Profiling modern seafood shoppers
There are certain drivers of seafood consumption that remain consistent over the long run, specifically price and convenience. Amid inflationary times, however, price’s influence has become even more powerful, FMI’s Stein noted.
“Again, inflation played a big role in shoppers’ habits in all departments, including seafood, in 2022. It’s interesting to note that shoppers didn’t just buy less seafood at the grocery store, but also purchased less seafood at restaurants. This tells me that the price-point was really at play here and that once inflation lessens, we’re likely to see seafood shoppers return to the department,” he said. “And since many of those shoppers have increased knowledge about seafood options and preparation, they will likely return to grocery seafood departments more quickly. Again, if we look at the five-year trend of seafood department sales, we are still selling an upward trend. One unique characteristic is that we are seeing older millennials leaving this category. We still need to do more research to understand why, but we believe it is due to inflation.”
Wellness and sustainability have become more prominent in driving consumption recently, Stein noted.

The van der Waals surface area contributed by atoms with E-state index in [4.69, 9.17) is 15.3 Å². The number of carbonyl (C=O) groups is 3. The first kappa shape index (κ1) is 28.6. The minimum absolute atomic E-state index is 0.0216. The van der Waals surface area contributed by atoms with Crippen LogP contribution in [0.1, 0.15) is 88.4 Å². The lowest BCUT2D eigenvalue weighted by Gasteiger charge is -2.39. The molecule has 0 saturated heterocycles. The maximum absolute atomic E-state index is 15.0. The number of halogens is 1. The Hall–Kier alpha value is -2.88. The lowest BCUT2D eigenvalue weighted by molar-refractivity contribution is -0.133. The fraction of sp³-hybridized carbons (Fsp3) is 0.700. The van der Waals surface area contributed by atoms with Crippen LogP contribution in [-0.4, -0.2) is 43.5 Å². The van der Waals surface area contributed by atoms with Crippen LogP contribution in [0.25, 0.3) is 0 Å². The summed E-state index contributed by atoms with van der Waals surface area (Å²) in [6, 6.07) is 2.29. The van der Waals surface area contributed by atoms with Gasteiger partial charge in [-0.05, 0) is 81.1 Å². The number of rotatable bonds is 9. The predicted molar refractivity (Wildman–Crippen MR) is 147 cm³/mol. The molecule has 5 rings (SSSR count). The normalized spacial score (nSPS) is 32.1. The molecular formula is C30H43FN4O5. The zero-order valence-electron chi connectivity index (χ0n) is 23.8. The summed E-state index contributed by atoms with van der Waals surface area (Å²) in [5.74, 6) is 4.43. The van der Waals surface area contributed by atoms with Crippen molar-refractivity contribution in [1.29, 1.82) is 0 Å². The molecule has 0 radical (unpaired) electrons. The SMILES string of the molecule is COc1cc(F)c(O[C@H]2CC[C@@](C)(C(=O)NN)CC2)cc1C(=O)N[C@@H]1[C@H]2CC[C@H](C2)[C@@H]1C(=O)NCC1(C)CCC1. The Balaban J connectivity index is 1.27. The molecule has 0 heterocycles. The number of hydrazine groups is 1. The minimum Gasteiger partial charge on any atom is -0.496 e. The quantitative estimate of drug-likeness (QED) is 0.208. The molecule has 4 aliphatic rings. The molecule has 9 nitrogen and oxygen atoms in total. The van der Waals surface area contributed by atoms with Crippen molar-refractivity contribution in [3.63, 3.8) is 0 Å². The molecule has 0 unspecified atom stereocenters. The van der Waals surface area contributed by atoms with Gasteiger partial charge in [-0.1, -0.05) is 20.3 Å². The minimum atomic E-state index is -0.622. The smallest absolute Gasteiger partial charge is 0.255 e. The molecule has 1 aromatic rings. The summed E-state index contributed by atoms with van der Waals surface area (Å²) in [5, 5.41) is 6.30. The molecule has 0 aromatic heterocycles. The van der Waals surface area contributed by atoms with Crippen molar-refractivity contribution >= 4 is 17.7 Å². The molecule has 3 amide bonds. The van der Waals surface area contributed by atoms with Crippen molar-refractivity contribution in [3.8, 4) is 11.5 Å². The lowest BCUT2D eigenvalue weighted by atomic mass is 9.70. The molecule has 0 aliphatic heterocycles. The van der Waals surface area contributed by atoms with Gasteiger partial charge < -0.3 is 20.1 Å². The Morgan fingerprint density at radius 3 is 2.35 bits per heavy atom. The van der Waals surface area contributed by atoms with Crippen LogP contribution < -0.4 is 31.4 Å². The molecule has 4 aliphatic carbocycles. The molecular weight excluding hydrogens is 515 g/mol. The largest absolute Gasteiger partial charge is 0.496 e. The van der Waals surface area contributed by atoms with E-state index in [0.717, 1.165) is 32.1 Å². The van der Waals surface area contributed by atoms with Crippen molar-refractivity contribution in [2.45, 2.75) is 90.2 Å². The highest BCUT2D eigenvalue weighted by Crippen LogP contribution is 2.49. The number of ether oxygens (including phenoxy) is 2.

“The fact that consumers are still cooking more at home plays into the upside for the seafood department. In addition, there are two trends that are likely to carry over for the seafood department – health and well-being and sustainability,” Stein said. “The pandemic made shoppers laser-focused on health and well-being and I think this trend is likely to continue for some time. The [USDA] Dietary Guidelines generally recommend that consumers eat seafood at least twice a week and this recommendation is likely to continue to drive consumers to the category.”
Several recent studies have noted there is an expanding group of consumers who are using their wallets to take control of their impact on climate change. One such report, released by the Marine Stewardship Council (MSC) in late September 2022, calls this group of environmentally-conscious consumers "climatarians," and after a “summer of life-threatening heat waves, extreme storms, unprecedented flooding, and other weather events exacerbated by climate change,” they’re a brand of shopper that’s expected to stick around.